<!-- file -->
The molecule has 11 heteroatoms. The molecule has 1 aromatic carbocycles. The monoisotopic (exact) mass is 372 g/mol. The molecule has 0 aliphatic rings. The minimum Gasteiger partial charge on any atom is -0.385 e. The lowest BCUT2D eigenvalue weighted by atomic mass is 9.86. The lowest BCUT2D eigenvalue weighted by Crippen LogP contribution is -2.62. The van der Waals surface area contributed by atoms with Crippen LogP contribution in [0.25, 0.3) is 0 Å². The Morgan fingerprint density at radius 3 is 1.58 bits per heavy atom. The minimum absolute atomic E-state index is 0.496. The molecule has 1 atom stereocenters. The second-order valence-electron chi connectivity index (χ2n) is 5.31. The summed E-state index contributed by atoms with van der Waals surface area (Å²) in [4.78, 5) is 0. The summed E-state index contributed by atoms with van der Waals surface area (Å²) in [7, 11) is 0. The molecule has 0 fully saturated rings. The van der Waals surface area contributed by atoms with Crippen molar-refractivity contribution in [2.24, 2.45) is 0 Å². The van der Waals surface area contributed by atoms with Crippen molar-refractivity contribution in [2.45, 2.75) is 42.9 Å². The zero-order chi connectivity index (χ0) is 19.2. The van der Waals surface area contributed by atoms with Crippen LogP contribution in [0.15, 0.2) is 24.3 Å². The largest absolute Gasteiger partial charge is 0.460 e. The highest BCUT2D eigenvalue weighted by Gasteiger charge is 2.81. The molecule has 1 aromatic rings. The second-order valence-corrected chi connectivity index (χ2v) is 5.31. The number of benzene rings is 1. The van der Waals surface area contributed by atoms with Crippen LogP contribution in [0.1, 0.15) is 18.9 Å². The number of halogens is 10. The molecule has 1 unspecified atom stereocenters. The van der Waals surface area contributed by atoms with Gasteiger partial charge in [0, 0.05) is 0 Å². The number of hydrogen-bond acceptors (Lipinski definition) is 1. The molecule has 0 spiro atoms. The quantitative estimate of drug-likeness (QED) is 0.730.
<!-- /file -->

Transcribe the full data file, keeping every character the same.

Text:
The molecule has 11 heteroatoms. The molecule has 1 aromatic carbocycles. The monoisotopic (exact) mass is 372 g/mol. The molecule has 0 aliphatic rings. The minimum Gasteiger partial charge on any atom is -0.385 e. The lowest BCUT2D eigenvalue weighted by atomic mass is 9.86. The lowest BCUT2D eigenvalue weighted by Crippen LogP contribution is -2.62. The van der Waals surface area contributed by atoms with Crippen LogP contribution in [0.25, 0.3) is 0 Å². The Morgan fingerprint density at radius 3 is 1.58 bits per heavy atom. The minimum absolute atomic E-state index is 0.496. The molecule has 1 atom stereocenters. The second-order valence-electron chi connectivity index (χ2n) is 5.31. The summed E-state index contributed by atoms with van der Waals surface area (Å²) in [4.78, 5) is 0. The summed E-state index contributed by atoms with van der Waals surface area (Å²) in [7, 11) is 0. The molecule has 0 fully saturated rings. The van der Waals surface area contributed by atoms with Crippen molar-refractivity contribution in [2.24, 2.45) is 0 Å². The van der Waals surface area contributed by atoms with Crippen molar-refractivity contribution in [2.45, 2.75) is 42.9 Å². The zero-order chi connectivity index (χ0) is 19.2. The van der Waals surface area contributed by atoms with Crippen LogP contribution in [0.15, 0.2) is 24.3 Å². The largest absolute Gasteiger partial charge is 0.460 e. The highest BCUT2D eigenvalue weighted by Gasteiger charge is 2.81. The molecule has 1 aromatic rings. The second-order valence-corrected chi connectivity index (χ2v) is 5.31. The number of benzene rings is 1. The van der Waals surface area contributed by atoms with Crippen LogP contribution in [0.1, 0.15) is 18.9 Å². The number of halogens is 10. The molecule has 1 unspecified atom stereocenters. The van der Waals surface area contributed by atoms with Gasteiger partial charge in [0, 0.05) is 0 Å². The number of hydrogen-bond acceptors (Lipinski definition) is 1. The molecule has 0 spiro atoms. The quantitative estimate of drug-likeness (QED) is 0.730.